How to write a killer business plan
What is a business plan?
To move forward with a business concept or steer an existing company into the future, you need a clear idea of where you’re heading and how to get there.
A business plan will ensure that you are firm in your own intentions, and guide you when targets are being missed or the way ahead is unclear.
Business plans are also essential for getting others on board, including investors, partners and early hires. For people to trust you with their money and time, they need to thoroughly understand your goals and the steps you're going to take to reach them.
Step-by-step guide to writing a business plan
1) Executive summary
The executive summary sits at the very start your business plan, but you may want to write it last, as it is essentially an overview of your proposal.
The executive summary can be thought of as an ‘elevator pitch’. If you only had a few moments of an investor's time, how would you succinctly and convincingly persuade them that you have a brilliant and workable business model?
Key to the executive summary is the company’s unique selling point; what sets you apart from the competition. You may also want to mention how you’ll operate, your target audience, sales projections and any investment needed.
2) Your business
This is where you start getting into the fine details. Ask yourself what problem you are solving for customers, and how your method will differ from the competition.
In this section you can also outline how long your business has been established, what kind of experience you have if the business is new, and the legal structure of the company.
You also want to capture the company’s overarching aims. What is your mission statement, or driving purpose? What are the business objectives?
When setting up these goals, try to make them SMART: specific, measurable, attainable, relevant and timely.
3) Market analysis
Ideally, you will have done some research into your customer base and the existing market for the type of product or service you’re offering. This can be quantitative (based on measurable data), qualitative (based on individual opinions and experiences) or a mixture of the two.
Once you have this information, you can explain who your target market is, its size and likely behaviour. If the market is likely to change or grow, this transformation and its reasons can be predicted in outline form.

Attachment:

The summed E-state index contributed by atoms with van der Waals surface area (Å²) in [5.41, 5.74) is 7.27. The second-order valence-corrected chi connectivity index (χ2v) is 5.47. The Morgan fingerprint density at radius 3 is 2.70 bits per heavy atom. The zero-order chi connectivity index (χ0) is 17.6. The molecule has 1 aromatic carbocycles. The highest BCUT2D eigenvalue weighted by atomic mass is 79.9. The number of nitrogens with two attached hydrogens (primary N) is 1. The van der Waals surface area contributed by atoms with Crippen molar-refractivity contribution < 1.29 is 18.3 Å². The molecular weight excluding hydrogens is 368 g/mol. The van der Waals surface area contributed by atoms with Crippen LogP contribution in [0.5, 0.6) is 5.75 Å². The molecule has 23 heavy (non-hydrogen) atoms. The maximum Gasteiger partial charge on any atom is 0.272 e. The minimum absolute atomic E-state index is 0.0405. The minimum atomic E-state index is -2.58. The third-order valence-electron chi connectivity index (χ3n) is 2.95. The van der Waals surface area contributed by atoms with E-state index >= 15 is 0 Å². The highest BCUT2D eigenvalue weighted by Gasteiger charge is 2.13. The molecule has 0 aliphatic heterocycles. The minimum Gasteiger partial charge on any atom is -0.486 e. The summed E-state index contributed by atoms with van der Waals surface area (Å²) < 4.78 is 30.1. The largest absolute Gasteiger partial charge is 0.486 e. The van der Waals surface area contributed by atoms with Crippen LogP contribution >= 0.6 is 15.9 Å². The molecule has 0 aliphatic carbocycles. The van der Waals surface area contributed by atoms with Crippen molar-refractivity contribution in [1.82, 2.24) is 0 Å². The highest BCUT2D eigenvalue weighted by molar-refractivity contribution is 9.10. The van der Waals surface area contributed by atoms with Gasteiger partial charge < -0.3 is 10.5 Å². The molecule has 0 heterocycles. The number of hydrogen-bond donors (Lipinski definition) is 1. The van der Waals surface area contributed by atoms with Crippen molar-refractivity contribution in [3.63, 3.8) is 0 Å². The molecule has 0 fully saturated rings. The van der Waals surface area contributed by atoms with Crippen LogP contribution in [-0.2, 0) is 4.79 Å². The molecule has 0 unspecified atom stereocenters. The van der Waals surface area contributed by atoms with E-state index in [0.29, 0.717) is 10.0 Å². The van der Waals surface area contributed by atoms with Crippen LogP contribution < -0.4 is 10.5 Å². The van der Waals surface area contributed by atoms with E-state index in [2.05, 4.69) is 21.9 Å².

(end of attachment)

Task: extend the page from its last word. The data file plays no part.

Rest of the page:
Another important part of market research is analysing the competition. How will you differ in your approach from similar businesses, and how will you find an edge?
4) Strengths and weaknesses
Many business plans include a grid showing the business’s strengths, weaknesses, threats and opportunities.
At this point, you should get specific about your USP: that perfect point of overlap between what customers want, what you can do well, and what competitors aren’t doing a good job at offering.
However you wish to craft this section, it’s a chance to demonstrate thorough understanding of the challenges facing you, and the aspects of the company that are most worth highlighting and steering towards.
At this point in the plan, you’ll want to drill down into how things will run. You may want to go over the management and company structure, with information about the achievements and professional background of each team member.
Details on the products and services offered can also be introduced, along with pricing, marketing and sales strategy, and funding information, if applicable.
A good place to end is financial projections. This includes a breakdown of the costs you’ll incur, the funds you need, and the expected revenue in a given timeframe. It’s possible to present this numerically or graphically.
Any supporting information, such as reference letters and credit reports, can be added in a subsequent appendix.
Reduce business expenses with Airwallex
Calculating business costs is an important part of any business plan, and every reduction in expenses is a worthwhile step towards financial success.
Related article: What Is a Business Continuity Plan?
Tilly manages the content strategy for Airwallex. She specialises in content that supports businesses in their growth trajectory.
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